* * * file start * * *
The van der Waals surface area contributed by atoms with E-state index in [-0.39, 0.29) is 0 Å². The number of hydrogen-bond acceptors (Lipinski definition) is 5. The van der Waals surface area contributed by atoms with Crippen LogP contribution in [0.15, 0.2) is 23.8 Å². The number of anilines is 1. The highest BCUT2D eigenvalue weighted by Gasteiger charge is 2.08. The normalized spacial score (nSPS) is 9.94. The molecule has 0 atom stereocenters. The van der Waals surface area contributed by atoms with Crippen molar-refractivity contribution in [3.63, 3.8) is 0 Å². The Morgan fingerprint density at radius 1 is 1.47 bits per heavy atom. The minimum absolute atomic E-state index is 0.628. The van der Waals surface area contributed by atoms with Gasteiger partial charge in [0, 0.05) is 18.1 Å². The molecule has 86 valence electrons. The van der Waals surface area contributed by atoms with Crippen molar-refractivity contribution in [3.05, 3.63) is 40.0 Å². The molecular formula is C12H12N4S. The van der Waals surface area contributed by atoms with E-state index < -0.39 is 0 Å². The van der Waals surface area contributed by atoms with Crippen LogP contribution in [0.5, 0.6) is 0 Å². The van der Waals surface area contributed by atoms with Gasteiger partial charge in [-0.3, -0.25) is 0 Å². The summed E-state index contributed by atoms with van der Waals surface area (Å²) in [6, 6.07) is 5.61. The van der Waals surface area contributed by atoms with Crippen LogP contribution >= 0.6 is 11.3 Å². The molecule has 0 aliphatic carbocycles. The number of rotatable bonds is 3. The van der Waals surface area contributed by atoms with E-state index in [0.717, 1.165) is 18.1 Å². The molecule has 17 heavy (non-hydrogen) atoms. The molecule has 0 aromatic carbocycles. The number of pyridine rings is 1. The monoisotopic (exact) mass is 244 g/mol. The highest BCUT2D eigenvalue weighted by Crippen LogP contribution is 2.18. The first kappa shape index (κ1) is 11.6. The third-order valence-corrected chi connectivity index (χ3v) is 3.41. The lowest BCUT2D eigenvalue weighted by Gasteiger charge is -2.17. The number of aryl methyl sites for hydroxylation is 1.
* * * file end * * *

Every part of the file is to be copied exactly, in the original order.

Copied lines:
The van der Waals surface area contributed by atoms with E-state index in [-0.39, 0.29) is 0 Å². The number of hydrogen-bond acceptors (Lipinski definition) is 5. The van der Waals surface area contributed by atoms with Crippen LogP contribution in [0.15, 0.2) is 23.8 Å². The number of anilines is 1. The highest BCUT2D eigenvalue weighted by Gasteiger charge is 2.08. The normalized spacial score (nSPS) is 9.94. The molecule has 0 atom stereocenters. The van der Waals surface area contributed by atoms with Crippen molar-refractivity contribution in [3.63, 3.8) is 0 Å². The Morgan fingerprint density at radius 1 is 1.47 bits per heavy atom. The minimum absolute atomic E-state index is 0.628. The van der Waals surface area contributed by atoms with Gasteiger partial charge in [0, 0.05) is 18.1 Å². The molecule has 86 valence electrons. The van der Waals surface area contributed by atoms with Crippen molar-refractivity contribution in [3.05, 3.63) is 40.0 Å². The molecular formula is C12H12N4S. The van der Waals surface area contributed by atoms with E-state index < -0.39 is 0 Å². The van der Waals surface area contributed by atoms with Crippen LogP contribution in [0.5, 0.6) is 0 Å². The van der Waals surface area contributed by atoms with Gasteiger partial charge in [-0.3, -0.25) is 0 Å². The summed E-state index contributed by atoms with van der Waals surface area (Å²) in [6, 6.07) is 5.61. The van der Waals surface area contributed by atoms with Crippen LogP contribution >= 0.6 is 11.3 Å². The molecule has 0 aliphatic carbocycles. The number of rotatable bonds is 3. The van der Waals surface area contributed by atoms with E-state index in [0.717, 1.165) is 18.1 Å². The molecule has 17 heavy (non-hydrogen) atoms. The molecule has 0 aromatic carbocycles. The number of pyridine rings is 1. The monoisotopic (exact) mass is 244 g/mol. The highest BCUT2D eigenvalue weighted by Crippen LogP contribution is 2.18. The first kappa shape index (κ1) is 11.6. The third-order valence-corrected chi connectivity index (χ3v) is 3.41. The lowest BCUT2D eigenvalue weighted by Gasteiger charge is -2.17. The number of aryl methyl sites for hydroxylation is 1.